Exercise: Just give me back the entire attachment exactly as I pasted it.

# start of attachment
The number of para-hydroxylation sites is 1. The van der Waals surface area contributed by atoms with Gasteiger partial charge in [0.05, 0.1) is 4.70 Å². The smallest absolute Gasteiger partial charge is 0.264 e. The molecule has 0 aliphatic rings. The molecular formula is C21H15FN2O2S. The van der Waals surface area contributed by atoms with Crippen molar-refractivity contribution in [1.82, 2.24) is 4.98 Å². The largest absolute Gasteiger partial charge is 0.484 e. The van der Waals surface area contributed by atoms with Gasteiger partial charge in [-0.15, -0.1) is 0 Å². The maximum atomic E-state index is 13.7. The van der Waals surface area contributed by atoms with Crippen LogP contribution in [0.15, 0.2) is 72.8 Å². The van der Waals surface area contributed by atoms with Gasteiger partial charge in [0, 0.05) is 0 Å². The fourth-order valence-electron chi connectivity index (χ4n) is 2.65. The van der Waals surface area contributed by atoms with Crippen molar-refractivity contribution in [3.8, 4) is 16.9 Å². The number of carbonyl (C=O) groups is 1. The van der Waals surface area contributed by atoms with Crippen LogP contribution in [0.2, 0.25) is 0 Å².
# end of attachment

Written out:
The number of para-hydroxylation sites is 1. The van der Waals surface area contributed by atoms with Gasteiger partial charge in [0.05, 0.1) is 4.70 Å². The smallest absolute Gasteiger partial charge is 0.264 e. The molecule has 0 aliphatic rings. The molecular formula is C21H15FN2O2S. The van der Waals surface area contributed by atoms with Crippen molar-refractivity contribution in [1.82, 2.24) is 4.98 Å². The largest absolute Gasteiger partial charge is 0.484 e. The van der Waals surface area contributed by atoms with Gasteiger partial charge in [-0.15, -0.1) is 0 Å². The maximum atomic E-state index is 13.7. The van der Waals surface area contributed by atoms with Crippen LogP contribution in [0.15, 0.2) is 72.8 Å². The van der Waals surface area contributed by atoms with Gasteiger partial charge in [0, 0.05) is 0 Å². The fourth-order valence-electron chi connectivity index (χ4n) is 2.65. The van der Waals surface area contributed by atoms with Crippen molar-refractivity contribution in [3.8, 4) is 16.9 Å². The number of carbonyl (C=O) groups is 1. The van der Waals surface area contributed by atoms with Crippen LogP contribution in [0.2, 0.25) is 0 Å².